Products chosen and implemented by Hearst Autos

Scott OlmanCar and driver

At Hearst Autos, we’re constantly trying out new gear for cars, trucks and motorcycles and the people who love them. The staff of Car and driver, Road & Trackand Automatic week are in the trenches week after week to bring you the best automotive news and information. In the process, we use many things.

This includes tools for working on vehicles, aftermarket products to improve them, and gadgets, technologies, cleaners and accessories that make them more user-friendly.

There are a ton of automotive gear and products and plenty of places to buy it all. But if you haven’t tried something yourself, how do you know if it’s worth spending your hard-earned money on? That’s why we share our personal recommendations for the automotive equipment and automotive accessories we use and trust.

Here are our picks for the best automotive gear of the week.

tire rack in the garage

Scott OlmanCar and driver

Adjustable wall mounted tire rack

For me, the key to garage organization is getting things off the floor and using the free space on the walls or overhead. Shelves, bike hooks and slatted wall systems are great for keeping things tidy, and the same goes for wall-mounted tire racks. This MaxxHaul Foldable Adjustable Tire Carrier does the trick.

They’re great for storing winter tires out of the way during the warmer months – while you’re at it, throw your seasonal floor mats and ice scraper on them – as well as performance tires for use on track or in competition. These brackets need to be mounted on wall studs, so do a little planning before you start drilling holes. And watch out for that garage door! Make sure your new rack doesn’t get in the way when it opens.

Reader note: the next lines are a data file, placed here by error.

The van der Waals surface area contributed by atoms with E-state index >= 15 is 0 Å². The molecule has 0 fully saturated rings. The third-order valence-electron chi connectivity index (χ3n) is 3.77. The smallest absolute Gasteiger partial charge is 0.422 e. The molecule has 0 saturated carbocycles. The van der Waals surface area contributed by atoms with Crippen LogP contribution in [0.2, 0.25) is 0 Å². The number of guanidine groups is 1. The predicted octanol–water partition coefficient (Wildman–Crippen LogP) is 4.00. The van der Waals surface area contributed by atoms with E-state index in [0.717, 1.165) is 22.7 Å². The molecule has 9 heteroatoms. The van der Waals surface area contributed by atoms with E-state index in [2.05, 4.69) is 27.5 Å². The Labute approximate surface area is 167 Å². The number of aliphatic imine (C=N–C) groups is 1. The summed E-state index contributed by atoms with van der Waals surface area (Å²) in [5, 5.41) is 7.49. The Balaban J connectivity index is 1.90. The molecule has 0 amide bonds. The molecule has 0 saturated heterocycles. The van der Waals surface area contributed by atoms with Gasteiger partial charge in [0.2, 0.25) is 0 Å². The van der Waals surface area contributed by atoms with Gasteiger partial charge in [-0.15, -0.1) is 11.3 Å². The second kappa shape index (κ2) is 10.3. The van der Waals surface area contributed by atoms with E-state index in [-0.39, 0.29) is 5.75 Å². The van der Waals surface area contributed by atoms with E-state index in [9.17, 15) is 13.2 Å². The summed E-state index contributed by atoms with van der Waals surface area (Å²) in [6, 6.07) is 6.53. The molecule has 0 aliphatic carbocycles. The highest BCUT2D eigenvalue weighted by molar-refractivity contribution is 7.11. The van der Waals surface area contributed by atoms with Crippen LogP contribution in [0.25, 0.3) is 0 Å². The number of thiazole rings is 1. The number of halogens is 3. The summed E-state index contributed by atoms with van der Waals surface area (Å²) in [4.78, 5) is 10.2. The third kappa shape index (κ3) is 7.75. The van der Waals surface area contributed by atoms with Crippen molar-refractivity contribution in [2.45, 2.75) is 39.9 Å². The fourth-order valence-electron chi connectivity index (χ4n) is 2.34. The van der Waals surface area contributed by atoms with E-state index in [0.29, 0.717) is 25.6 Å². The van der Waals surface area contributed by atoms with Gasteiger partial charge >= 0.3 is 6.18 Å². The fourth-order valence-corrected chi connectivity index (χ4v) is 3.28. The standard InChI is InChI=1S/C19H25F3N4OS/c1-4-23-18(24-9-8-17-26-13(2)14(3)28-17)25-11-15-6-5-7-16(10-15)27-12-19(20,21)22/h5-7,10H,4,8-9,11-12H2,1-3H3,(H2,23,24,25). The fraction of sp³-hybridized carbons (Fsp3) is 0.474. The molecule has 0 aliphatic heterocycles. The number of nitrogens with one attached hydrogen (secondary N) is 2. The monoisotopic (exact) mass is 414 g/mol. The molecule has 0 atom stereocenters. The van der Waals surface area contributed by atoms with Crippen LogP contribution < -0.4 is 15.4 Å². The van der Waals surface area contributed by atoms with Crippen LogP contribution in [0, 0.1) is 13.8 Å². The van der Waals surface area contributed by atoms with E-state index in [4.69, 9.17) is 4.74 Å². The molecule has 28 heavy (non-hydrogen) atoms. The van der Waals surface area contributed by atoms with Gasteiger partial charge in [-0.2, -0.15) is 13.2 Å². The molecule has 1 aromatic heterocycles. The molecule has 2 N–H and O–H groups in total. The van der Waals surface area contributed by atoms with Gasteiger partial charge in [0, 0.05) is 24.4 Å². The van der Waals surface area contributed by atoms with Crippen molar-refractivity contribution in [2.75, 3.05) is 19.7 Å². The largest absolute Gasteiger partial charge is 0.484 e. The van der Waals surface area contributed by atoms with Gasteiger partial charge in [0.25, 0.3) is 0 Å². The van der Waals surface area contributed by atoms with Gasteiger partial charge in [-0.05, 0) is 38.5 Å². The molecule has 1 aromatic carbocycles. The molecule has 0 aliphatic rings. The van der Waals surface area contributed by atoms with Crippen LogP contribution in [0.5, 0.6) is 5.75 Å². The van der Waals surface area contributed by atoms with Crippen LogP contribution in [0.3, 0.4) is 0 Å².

Pro Tip: Keep your tire and wheel accessories together. Sometimes the wheels use different dropouts or bolts, center caps or spacers. Pack all the goodies together and store them in the appropriate wheel or tire. —Scott Olman, Marketing Director, Hearst Autos

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foval 12v 1000ma automatic battery charger smart battery charger in use charging a porsche

Lewis CollinsCar and driver

Trickle Charger

Growing up in Los Angeles, I’m used to driving a few hundred miles in my car for a weekend going up the PCH, exploring canyons, and attending Sunday morning Cars and Coffee events all over town. . Of course, these habits only intensified when I got my 2003 Porsche 911.

When March 2020 rolled around, I wasn’t ready to see how much my mileage would drop. We used my wife’s car as a grocery store, and so my baby sat and sat and sat. After my battery died once, I swore it would never happen again. Why? Because the switch to open the trunk is electronic, and with a discharged battery. . . you got the idea. So to access the battery, I have to remove the driver’s side front wheel, remove the wheel arch liner, access it, and pull a cable to pop the frunk. It’s more than a pain.

Instead, I took a cheap one Foval Automatic Trickle Charger on Amazon. This little investment doesn’t pack enough punch to jump my car if it’s already dead, but I leave it plugged in overnight, and it starts up every morning like yesterday’s neglect never happened. This trickle charger is a unicorn product: reliable, easy to use and super affordable. You don’t have to pick just two. —Lewis Collins, Account Manager, Hearst Autos

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lang wire restore kit

Wesley TroglodyteCar and driver

Wire Restoration Kit

Fasteners. Fasteners are always the worst part of a project. Corroded or damaged threads can turn a simple task into a nightmare. If you can’t easily replace the hardware, it becomes an even bigger nightmare.

The quickest and most affordable solution is to fix all the threads you can and keep your workflow intact. This Lang Thread Restoration Kit has just about everything you need to get out of trouble.

Of course, you can break out a set of taps and dies to repair the threads, which was also my general path. However, these thread restorers are not as risky as using a tap or die, as they are less likely to damage the fastener or the threaded hole. Although this is a new part of my arsenal it has been a welcome addition to save time, make my life easier and keep my taps and dies stored until I need to cut from new sons. —Wesley Wren, Associate Editor, Autoweek

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Wiley C. Thompson